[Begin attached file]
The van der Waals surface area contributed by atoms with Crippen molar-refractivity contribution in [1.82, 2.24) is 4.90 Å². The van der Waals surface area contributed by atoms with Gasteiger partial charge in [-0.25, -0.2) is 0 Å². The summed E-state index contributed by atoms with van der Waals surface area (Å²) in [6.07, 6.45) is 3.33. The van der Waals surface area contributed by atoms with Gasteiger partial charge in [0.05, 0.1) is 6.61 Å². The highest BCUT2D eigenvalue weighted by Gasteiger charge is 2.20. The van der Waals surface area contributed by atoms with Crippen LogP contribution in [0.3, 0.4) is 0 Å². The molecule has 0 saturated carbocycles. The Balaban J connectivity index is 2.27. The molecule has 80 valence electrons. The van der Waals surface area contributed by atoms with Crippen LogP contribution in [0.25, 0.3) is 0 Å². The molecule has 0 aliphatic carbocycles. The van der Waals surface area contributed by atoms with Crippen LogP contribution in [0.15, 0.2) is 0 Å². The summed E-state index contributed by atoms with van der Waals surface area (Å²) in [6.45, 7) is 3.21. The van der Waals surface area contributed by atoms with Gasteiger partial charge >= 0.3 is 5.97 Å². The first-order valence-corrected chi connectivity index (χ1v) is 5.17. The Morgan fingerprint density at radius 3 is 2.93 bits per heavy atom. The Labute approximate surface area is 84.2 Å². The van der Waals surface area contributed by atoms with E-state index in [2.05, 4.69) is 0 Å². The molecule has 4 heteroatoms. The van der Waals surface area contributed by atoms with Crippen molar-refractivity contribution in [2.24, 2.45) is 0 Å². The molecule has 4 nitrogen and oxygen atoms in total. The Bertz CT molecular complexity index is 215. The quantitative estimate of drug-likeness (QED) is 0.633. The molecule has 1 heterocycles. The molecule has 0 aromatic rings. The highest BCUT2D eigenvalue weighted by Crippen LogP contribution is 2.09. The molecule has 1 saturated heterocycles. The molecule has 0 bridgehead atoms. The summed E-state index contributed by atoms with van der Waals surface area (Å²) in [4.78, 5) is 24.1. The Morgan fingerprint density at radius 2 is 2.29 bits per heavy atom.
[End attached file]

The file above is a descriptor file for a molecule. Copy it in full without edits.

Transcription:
The van der Waals surface area contributed by atoms with Crippen molar-refractivity contribution in [1.82, 2.24) is 4.90 Å². The van der Waals surface area contributed by atoms with Gasteiger partial charge in [-0.25, -0.2) is 0 Å². The summed E-state index contributed by atoms with van der Waals surface area (Å²) in [6.07, 6.45) is 3.33. The van der Waals surface area contributed by atoms with Gasteiger partial charge in [0.05, 0.1) is 6.61 Å². The highest BCUT2D eigenvalue weighted by Gasteiger charge is 2.20. The van der Waals surface area contributed by atoms with Crippen LogP contribution in [0.3, 0.4) is 0 Å². The molecule has 0 saturated carbocycles. The Balaban J connectivity index is 2.27. The molecule has 80 valence electrons. The van der Waals surface area contributed by atoms with Crippen LogP contribution in [0.25, 0.3) is 0 Å². The molecule has 0 aliphatic carbocycles. The van der Waals surface area contributed by atoms with Crippen LogP contribution in [0.15, 0.2) is 0 Å². The summed E-state index contributed by atoms with van der Waals surface area (Å²) in [6.45, 7) is 3.21. The van der Waals surface area contributed by atoms with Gasteiger partial charge >= 0.3 is 5.97 Å². The first-order valence-corrected chi connectivity index (χ1v) is 5.17. The Morgan fingerprint density at radius 3 is 2.93 bits per heavy atom. The Labute approximate surface area is 84.2 Å². The van der Waals surface area contributed by atoms with E-state index in [2.05, 4.69) is 0 Å². The molecule has 4 heteroatoms. The van der Waals surface area contributed by atoms with Crippen molar-refractivity contribution in [2.24, 2.45) is 0 Å². The molecule has 4 nitrogen and oxygen atoms in total. The Bertz CT molecular complexity index is 215. The quantitative estimate of drug-likeness (QED) is 0.633. The molecule has 1 heterocycles. The molecule has 0 aromatic rings. The highest BCUT2D eigenvalue weighted by Crippen LogP contribution is 2.09. The molecule has 1 saturated heterocycles. The molecule has 0 bridgehead atoms. The summed E-state index contributed by atoms with van der Waals surface area (Å²) in [4.78, 5) is 24.1. The Morgan fingerprint density at radius 2 is 2.29 bits per heavy atom.